Due to the fact that it takes me a couple of weeks to put together the behemoth monthly book posts, I have decided to break it up a little. Since my last post, I’ve read three good books for youth which, conveniently enough, provide me with a modicum of a theme for my first assay. Alas, for those of you who receive this in their inbox and are only interested in my parental goings-on (though I would argue that my reading has a lot to do with my parenting) your inbox will sag a little more under the weight of more emails from me. However, lest you are feeling very self-pitying about this, let me remind you that we are living in the digital age and trashing this missive is as easy as clicking on the little delete icon.
So stop complaining.
This is the second book in a projected trilogy by Ally Condie. I reviewed the first one in my last book post and really enjoyed it. Condie’s dystopian world building is excellent as well as her main character’s , Cassia, slow realisation that all is not well in a world she had hitherto never questioned. The second tome follows Cassia into the outer provinces, in pursuit of Ky, who had been taken and shipped out as a decoy to populate the war torn villages. Cassia is in a labour camp and has to find a way to escape. As she is a citizen, she will not be chosen to go to the villages so she hides her papers and pretends she is an anomaly, sort of like a whitewashed, futuristic version of the untouchables. To be an anomaly however does not only depend on your parentage – you can condemn yourself to it by defying the Society.
Told in alternating chapters by both Cassia and Ky, Crossed falls prey to the pitfall of the second in a trilogy novel. It is rambling, a little disjointed with an extremely unsatisfactory ending. Much of it takes place with both Ky and Cassia on the run – at first separately and then finally together. But miscommunication and errors on both their parts erodes the trust between them. The love triangle is still there, though the third point, Xander, only makes one cameo in the whole book.
However, it is a fast-paced read, and Condie does a good job at making both Ky and Cassia as flawed and human as possible. Although the ending feels anti-climactic, Condie brings the reader back to the Society in a way where to not read the third volume in this trilogy is not really an option.
The Evolution of Calpurnia Tate by Jaqueline Kelly
I just read Kelly’s biography and discovered she lived on Vancouver island before moving to Texas. Hmmm. Curious.
But I digress. The Evolution of Calpurnia Tate is a lovely story for the 9 to 12 set, about an eleven year old girl discovering her grandfather, Darwin, her love of science and the crushing fact that the world is expecting different things from her.
Written from the perspective of Calpurnia, we meet her in the last six months of 1899, on the eve of the new century. She is the only girl, right, smack in the middle of six brothers. Although her home life is a happy one- there is love and understanding between the members of the family, Callie feels like she is a constant disappointment to her mother. For she would rather go off with her grandfather with a butterfly net and a notebook to observe the world around her. When she and her grandfather discover what they think is a new species of vetch ( a sort of hairy leafed plant) months are spent in agonising anticipation for a letter of confirmation from the National Geographic society.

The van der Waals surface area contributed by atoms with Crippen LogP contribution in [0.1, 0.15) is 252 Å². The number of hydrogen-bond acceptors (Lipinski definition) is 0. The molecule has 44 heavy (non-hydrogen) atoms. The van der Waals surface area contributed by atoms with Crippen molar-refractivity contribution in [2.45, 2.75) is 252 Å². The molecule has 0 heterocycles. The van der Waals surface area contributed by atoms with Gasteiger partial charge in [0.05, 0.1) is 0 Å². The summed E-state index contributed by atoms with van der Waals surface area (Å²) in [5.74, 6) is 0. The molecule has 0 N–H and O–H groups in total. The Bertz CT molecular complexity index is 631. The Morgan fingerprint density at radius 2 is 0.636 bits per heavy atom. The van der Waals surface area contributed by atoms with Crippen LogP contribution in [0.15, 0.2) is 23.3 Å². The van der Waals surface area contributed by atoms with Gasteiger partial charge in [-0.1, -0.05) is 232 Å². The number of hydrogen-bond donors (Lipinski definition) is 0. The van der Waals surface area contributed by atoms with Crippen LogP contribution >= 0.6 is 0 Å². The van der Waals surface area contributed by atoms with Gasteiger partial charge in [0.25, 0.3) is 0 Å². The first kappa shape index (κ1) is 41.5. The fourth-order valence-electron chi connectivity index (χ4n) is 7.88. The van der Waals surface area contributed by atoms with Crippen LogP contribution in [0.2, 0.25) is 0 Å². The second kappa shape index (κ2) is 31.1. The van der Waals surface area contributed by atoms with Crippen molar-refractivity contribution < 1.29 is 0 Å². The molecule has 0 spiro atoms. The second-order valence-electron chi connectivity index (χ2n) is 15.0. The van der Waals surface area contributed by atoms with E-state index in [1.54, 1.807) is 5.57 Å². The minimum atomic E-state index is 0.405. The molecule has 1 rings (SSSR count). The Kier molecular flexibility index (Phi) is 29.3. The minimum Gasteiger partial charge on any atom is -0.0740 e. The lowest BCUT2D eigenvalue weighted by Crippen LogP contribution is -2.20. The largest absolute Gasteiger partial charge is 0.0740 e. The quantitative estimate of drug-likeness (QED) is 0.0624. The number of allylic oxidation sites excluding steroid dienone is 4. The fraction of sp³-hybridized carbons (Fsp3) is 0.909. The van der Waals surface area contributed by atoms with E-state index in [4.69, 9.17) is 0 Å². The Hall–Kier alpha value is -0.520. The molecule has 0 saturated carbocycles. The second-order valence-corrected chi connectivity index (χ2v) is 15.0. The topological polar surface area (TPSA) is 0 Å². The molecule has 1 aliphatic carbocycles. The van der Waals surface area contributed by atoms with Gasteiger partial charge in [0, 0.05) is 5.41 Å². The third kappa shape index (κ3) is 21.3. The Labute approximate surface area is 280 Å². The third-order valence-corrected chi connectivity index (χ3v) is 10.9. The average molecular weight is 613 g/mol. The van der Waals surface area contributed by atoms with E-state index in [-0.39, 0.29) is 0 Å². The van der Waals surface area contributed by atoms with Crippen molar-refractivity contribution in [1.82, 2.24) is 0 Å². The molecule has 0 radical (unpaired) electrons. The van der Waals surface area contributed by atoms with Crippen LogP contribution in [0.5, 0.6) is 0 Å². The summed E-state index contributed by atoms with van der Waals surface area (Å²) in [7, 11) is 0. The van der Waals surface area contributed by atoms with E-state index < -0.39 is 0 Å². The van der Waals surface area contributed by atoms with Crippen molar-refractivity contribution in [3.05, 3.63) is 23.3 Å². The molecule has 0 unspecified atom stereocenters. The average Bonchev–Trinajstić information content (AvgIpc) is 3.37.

In the meantime, her mother decides Callie must learn the domestic arts, to Callie’s utter horror. Callie does not know how to tell her parents that she does not want to be a housefiw. She wants to be a scientist.
A lovely, slow read about a girl who is building up the courage to confront and oppose the world’s expectations for her future, the evolution of Calpurnia Tate is at once an interesting historical novel for kids, a moving and funny coming of age story and a charming portrait of a large family.
I would recommend this book for girls who are avid readers and interested in science. Although I am sure everyone would enjoy it, it might be a hard sell for those kids who need more plot.
Reviewed from a Librarything copy
I loved this book. Unfortunately, like many of the review copies I receive, I tend to lump these books in a corner and give priority to my own personal reading wish list. Well, once again I am stuck eating humble pie.
Scribbling women is a unique compendium of women in history. None of them were writers, but all of them left behind journals, letter or in one case, childhood scribblings that have helped to illuminated certain aspects of their society. It begins a thousand years ago with a courtier in Japan. Jocelyn then moves to 18th century England and the plight of Margaret Catchpole who was sent to Australia for stealing a horse. Her letters home are an intriguing account off life in a penal colony. From women explorers to Nellie Bly, Jocelyn describes these women’s lives in clear, easy to understand prose. It was a real delight to read and have recommended it to the grade 7 and 8 English teacher as perhaps a source for a project in her class.
Note: The Tundra site puts the book at 14+ but I think it would be an interesting read aloud for younger kids (9 to 12). In fact, I was thinking of reading it with my daughter, but we are going through the Percy Jackson’s together and I am afraid it might take a while.